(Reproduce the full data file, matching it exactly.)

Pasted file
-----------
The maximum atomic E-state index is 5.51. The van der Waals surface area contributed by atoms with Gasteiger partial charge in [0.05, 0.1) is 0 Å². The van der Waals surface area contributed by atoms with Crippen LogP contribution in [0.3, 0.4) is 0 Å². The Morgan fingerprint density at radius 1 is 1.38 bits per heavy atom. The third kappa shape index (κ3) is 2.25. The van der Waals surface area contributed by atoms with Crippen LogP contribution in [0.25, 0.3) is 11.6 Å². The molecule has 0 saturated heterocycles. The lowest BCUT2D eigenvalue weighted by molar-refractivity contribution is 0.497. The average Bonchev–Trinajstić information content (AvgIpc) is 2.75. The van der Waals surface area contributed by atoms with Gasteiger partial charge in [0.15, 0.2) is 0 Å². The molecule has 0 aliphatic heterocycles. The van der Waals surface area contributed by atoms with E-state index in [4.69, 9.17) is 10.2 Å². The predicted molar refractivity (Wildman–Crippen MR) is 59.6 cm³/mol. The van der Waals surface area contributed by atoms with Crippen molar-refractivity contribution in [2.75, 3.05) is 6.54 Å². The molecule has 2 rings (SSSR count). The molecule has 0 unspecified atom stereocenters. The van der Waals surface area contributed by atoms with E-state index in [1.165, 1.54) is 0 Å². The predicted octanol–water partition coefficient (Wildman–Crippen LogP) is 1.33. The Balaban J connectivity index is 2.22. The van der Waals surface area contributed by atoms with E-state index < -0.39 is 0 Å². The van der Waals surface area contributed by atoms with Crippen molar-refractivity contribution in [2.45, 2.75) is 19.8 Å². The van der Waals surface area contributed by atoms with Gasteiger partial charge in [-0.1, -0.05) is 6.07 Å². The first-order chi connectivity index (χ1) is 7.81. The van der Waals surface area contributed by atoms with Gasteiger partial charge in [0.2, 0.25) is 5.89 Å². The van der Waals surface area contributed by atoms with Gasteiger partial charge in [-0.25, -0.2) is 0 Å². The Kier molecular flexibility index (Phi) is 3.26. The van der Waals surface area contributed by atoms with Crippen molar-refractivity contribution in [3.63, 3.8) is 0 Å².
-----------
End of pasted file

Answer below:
The maximum atomic E-state index is 5.51. The van der Waals surface area contributed by atoms with Gasteiger partial charge in [0.05, 0.1) is 0 Å². The van der Waals surface area contributed by atoms with Crippen LogP contribution in [0.3, 0.4) is 0 Å². The Morgan fingerprint density at radius 1 is 1.38 bits per heavy atom. The third kappa shape index (κ3) is 2.25. The van der Waals surface area contributed by atoms with Crippen LogP contribution in [0.25, 0.3) is 11.6 Å². The molecule has 0 saturated heterocycles. The lowest BCUT2D eigenvalue weighted by molar-refractivity contribution is 0.497. The average Bonchev–Trinajstić information content (AvgIpc) is 2.75. The van der Waals surface area contributed by atoms with Gasteiger partial charge in [0.15, 0.2) is 0 Å². The molecule has 0 aliphatic heterocycles. The van der Waals surface area contributed by atoms with E-state index in [4.69, 9.17) is 10.2 Å². The predicted molar refractivity (Wildman–Crippen MR) is 59.6 cm³/mol. The van der Waals surface area contributed by atoms with Crippen molar-refractivity contribution in [2.75, 3.05) is 6.54 Å². The molecule has 2 rings (SSSR count). The molecule has 0 unspecified atom stereocenters. The van der Waals surface area contributed by atoms with E-state index in [1.165, 1.54) is 0 Å². The predicted octanol–water partition coefficient (Wildman–Crippen LogP) is 1.33. The Balaban J connectivity index is 2.22. The van der Waals surface area contributed by atoms with E-state index < -0.39 is 0 Å². The van der Waals surface area contributed by atoms with Crippen molar-refractivity contribution in [2.45, 2.75) is 19.8 Å². The van der Waals surface area contributed by atoms with Gasteiger partial charge in [-0.1, -0.05) is 6.07 Å². The first-order chi connectivity index (χ1) is 7.81. The van der Waals surface area contributed by atoms with Gasteiger partial charge in [0.2, 0.25) is 5.89 Å². The van der Waals surface area contributed by atoms with Gasteiger partial charge in [-0.25, -0.2) is 0 Å². The Kier molecular flexibility index (Phi) is 3.26. The van der Waals surface area contributed by atoms with Crippen molar-refractivity contribution in [3.63, 3.8) is 0 Å².